The SW Slopes forestry industry has begun salvage operations in burnt softwood plantations, with most of the merchantable burnt timber expected to be recoverable over the coming year.
Deputy Premier and Minister responsible for Forestry John Barilaro visited Tumut last Friday to talk to forestry industry representatives and inspect the impact of the recent catastrophic bush fires.
“It is important to know that while the forestry industry has been damaged by the recent bushfires, it has not been destroyed, and the industry is confident it will recover over time,” Mr Barilaro said.
“Sadly around 50,000 hectares of the softwood plantations in the SW Slopes area have been impacted by the fires, but the good news is that most of the merchantable burnt timber is expected to be salvageable.
“Over the coming 12 months, these salvage operations will provide a boost to the region, as well as timber resources essential for rebuilding NSW’s houses and infrastructure.”
Salvageable pine trees need to be harvested within around 12 months, however finished product can be stored for years under the correct conditions.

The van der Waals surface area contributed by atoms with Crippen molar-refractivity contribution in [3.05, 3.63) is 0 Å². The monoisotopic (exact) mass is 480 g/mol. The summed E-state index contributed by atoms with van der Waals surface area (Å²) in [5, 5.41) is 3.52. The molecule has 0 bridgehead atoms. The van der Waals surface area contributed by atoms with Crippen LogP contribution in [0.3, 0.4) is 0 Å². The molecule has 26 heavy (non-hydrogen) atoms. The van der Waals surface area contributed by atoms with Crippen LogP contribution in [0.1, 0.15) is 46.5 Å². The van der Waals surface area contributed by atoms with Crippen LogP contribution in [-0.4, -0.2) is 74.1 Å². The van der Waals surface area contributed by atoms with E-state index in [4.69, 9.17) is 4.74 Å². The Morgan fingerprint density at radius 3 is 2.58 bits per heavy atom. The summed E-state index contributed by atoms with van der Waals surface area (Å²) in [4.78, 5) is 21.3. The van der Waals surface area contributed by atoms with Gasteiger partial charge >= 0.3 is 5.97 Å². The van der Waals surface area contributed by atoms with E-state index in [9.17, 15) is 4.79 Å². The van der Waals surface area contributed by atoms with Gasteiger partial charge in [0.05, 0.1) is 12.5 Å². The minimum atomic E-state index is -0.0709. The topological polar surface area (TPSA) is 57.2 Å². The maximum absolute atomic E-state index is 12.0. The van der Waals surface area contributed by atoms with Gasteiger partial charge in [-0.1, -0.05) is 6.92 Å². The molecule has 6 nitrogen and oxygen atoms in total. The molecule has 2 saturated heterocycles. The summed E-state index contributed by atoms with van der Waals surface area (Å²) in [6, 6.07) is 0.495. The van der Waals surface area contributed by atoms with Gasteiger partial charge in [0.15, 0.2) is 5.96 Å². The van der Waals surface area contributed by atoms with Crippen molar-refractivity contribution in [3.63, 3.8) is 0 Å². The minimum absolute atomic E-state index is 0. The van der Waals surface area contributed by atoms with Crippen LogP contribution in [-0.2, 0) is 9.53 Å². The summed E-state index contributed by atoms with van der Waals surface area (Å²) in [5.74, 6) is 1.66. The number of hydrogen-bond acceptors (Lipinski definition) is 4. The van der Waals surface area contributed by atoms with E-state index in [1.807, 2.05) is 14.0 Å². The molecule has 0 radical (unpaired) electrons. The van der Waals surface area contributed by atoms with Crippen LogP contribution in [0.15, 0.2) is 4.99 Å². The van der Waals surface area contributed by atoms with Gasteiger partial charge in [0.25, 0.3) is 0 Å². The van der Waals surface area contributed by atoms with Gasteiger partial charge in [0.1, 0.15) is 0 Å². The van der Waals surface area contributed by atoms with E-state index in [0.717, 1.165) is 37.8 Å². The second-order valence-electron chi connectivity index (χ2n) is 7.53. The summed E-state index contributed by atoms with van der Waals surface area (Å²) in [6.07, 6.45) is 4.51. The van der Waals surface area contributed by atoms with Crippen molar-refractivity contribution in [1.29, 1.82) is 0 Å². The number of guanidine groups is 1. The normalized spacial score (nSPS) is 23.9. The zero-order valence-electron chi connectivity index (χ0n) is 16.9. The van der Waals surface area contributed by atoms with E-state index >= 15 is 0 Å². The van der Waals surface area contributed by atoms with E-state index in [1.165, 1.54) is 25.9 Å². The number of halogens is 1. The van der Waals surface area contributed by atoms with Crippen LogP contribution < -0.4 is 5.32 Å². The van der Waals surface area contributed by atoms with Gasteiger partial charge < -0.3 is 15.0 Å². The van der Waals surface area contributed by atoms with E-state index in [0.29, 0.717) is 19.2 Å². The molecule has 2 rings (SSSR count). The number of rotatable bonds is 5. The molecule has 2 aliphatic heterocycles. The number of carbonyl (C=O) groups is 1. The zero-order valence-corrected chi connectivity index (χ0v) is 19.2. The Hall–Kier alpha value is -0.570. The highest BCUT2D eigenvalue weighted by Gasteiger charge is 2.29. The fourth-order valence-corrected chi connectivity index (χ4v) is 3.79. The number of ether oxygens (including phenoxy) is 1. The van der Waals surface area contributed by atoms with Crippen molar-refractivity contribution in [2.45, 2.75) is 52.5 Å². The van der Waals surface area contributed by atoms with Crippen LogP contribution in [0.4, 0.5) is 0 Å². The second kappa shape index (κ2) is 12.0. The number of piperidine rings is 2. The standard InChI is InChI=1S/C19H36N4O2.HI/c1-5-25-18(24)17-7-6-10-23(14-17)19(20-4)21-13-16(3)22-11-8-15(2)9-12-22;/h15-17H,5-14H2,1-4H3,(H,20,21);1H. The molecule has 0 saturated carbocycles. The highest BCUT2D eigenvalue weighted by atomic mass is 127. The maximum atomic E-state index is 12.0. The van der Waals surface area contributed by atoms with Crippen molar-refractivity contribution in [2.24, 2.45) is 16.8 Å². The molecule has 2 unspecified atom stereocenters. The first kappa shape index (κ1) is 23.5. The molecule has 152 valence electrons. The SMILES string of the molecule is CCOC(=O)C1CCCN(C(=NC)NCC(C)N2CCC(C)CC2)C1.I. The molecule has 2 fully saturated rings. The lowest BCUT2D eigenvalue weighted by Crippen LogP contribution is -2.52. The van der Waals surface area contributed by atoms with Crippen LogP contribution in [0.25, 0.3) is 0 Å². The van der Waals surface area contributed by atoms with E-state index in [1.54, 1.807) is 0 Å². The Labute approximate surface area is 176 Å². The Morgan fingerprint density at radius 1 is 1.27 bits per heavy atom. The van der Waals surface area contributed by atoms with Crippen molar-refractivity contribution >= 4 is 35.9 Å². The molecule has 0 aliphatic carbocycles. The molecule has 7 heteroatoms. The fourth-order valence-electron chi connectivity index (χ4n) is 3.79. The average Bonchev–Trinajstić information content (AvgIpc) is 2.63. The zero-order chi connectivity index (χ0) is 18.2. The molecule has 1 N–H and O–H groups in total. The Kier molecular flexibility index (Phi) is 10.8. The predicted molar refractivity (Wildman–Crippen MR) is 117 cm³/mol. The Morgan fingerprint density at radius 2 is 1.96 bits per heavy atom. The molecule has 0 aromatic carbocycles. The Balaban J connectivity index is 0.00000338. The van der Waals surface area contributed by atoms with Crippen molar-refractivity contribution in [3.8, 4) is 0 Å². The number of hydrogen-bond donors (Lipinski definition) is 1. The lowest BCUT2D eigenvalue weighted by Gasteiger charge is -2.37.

Forestry Corporation’s Snowy Regional Manager Dean Anderson said the local forestry industry is looking at a busy 12 months ahead.
“We’ve found many of the burnt trees are moist underneath the bark, so will be salvageable,” Mr Anderson said.
“In fact, when I started my forestry career in 1988, we were using the last of the logs salvaged from the 1983 Ash Wednesday bushfires in South Australia.”
Mr Barilaro said forestry is a long term sustainable industry and the recovery operation will also focus on replanting.
“Not only will the industry continue to grow, but there are job opportunities in these recovery efforts,” Mr Barilaro said.
“The industry is already looking 20 to 30 years into the future to maintain supply of essential timber products.”